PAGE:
By Clint Fletcher
Kids and teenagers are back in school, and that means homework, carpool, school lunches, football games … and bullying. The problem has gained more attention in recent years, but despite the spotlight, a significant portion of children and teens are still affected. According to the most recent School Crime Supplement by the National Center for Education Statistics and Bureau of Justice, about 20% of American students between the ages 12 to 18 experience some form of bullying. On top of this, the latest Youth Behavior Assessment from the CDC states that 19% of high school students report being bullied within a one-year period of the survey.
Bullying can be physical, verbal, relational, or even online, and it isn’t always easy for parents to spot. But what causes it, what are the long-term effects, and what parents and kids can do to address the problem together in a healthy, positive way?
The “Why” Behind Bullying
The causes of bullying can be incredibly layered and complex, but they all share a similar theme: bullying is almost always behavior that is learned in response to stresses in the bully’s own world. While most bullies can give the appearance of having confidence, chances are strong that whatever they’re doing is driven by their own fears, insecurities, and issues.
Common causes for bullying:
- Feeling powerless in their own lives
- The need to be in control
- Someone else is bullying them
- Jealousy of the person they’re bullying
- Lack of understanding or empathy
- Looking for attention
- Their family is dysfunctional
- Bullying can be rewarding for them
- They don’t care how others feel
- They can’t regulate their emotions
The Bullies and the Bullied
We’ve established that bullying is still quite common in US schools, with roughly one in five students saying they’ve been bullied. But bullying doesn’t just affect the one being picked on. According to stopbullying.gov, more than 70% of young people say they’ve witnessed bullying in schools. In one large study, roughly 49% of children in grades 4-12 reported being bullied at least once a month, and 40.6% of students reported involvement in bullying. Out of that group, 23.2% were the kids being bullied, while approximately 30% of the students surveyed admitted to bullying others.
Bullying can take many forms. Name-calling tops the list at 44.2%, followed by teasing at 43.3%, spreading rumors or lies at 36.3%, and physical pushing/shoving at 32.4%. The most troubling stat of all might be that only 20-30% of students who are bullied tell an adult what’s going on. It’s not surprising that most bullying takes place in school, on school grounds, and on the school bus. Classrooms are the most common setting. Cyberbullying is also becoming more of an issue with 14.9% of high school students reporting online or text bullying within a 12-month period.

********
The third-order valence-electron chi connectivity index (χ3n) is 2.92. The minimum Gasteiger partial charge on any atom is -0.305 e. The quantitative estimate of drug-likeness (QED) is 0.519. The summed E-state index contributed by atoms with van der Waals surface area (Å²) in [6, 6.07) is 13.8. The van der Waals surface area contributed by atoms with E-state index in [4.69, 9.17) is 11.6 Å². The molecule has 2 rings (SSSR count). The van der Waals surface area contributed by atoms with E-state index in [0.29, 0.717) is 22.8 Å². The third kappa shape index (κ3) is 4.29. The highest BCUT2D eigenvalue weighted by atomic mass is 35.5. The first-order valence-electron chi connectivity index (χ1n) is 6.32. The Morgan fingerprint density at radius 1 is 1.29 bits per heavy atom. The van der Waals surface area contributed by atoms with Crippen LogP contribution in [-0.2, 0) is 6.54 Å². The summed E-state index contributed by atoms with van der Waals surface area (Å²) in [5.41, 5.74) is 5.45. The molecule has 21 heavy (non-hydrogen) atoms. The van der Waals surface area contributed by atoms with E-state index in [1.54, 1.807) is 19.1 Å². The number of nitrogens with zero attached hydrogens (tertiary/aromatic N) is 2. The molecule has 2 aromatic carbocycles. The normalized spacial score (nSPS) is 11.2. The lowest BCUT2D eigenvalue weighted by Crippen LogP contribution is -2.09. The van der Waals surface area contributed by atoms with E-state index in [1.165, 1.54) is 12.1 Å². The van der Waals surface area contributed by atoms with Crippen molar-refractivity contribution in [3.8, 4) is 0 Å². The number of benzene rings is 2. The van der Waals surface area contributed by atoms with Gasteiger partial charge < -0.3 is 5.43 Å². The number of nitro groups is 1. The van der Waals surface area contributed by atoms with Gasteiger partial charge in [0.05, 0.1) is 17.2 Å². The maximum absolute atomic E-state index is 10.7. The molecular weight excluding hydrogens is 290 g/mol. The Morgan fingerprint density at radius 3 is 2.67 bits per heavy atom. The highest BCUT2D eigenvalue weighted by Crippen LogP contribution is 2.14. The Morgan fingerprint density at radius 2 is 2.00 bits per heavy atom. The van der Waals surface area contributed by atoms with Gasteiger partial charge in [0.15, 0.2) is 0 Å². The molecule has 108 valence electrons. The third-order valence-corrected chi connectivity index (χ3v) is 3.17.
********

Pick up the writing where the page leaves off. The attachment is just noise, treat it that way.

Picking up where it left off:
Lasting Mental Health Effects
It can be hard for researchers to draw a direct line from bullying to negative long-term effects, but one study suggests children who are victims of bullying are more likely to develop anxiety and depression disorders. They also may be at higher risk for health problems like colds, headaches, stomachaches, and sleeping problems. They may even be more likely to take up smoking. Kids who are bullied may also be more likely to self-harm or have suicidal thoughts in adolescence.
In another five-decade study looking into health outcomes of adults who were victims of bullying as kids, British researchers discovered that those who were frequently bullied were more likely to have poor social, health, and economic outcomes in life decades later.
Bullying’s side effects:
- Higher risk of physical illness
- Changes in sleep
- Changes in eating patterns
- Decreased academic achievement
- Suicidal thoughts
(source: stopbullying.gov and nih.gov)
How to Proactively Approach Bullying
You know the facts now, but what can you do about bullying? It all comes down to communication. According to experts, kids first need to understand what bullying is, why it’s wrong, and why they should come forward to an adult when it occurs. After that, the line of communication needs to remain open between parents and children. Check-in with your kids as often as you can. Listen, become familiar with their friends, and ask questions about school.
Being prepared is key. Strategize with your kids and develop a plan for how they should handle bullying if an adult isn’t near. Suggest they try to disarm the bully with humor, tell them to “stop” with confidence, grab a safe friend or peer nearby, or, if all else fails, simply walk away. Having a plan will make them feel more prepared.
There are many wonderful resources out there to help combat bullying. Be Strong is a fantastic app for smartphones with a student-led approach to bullying for all ages. They have a student state representative program, eight-week resilience program, and one-touch buttons to a suicide lifeline, text line, and trusted friends alert.
More helpful bullying resources: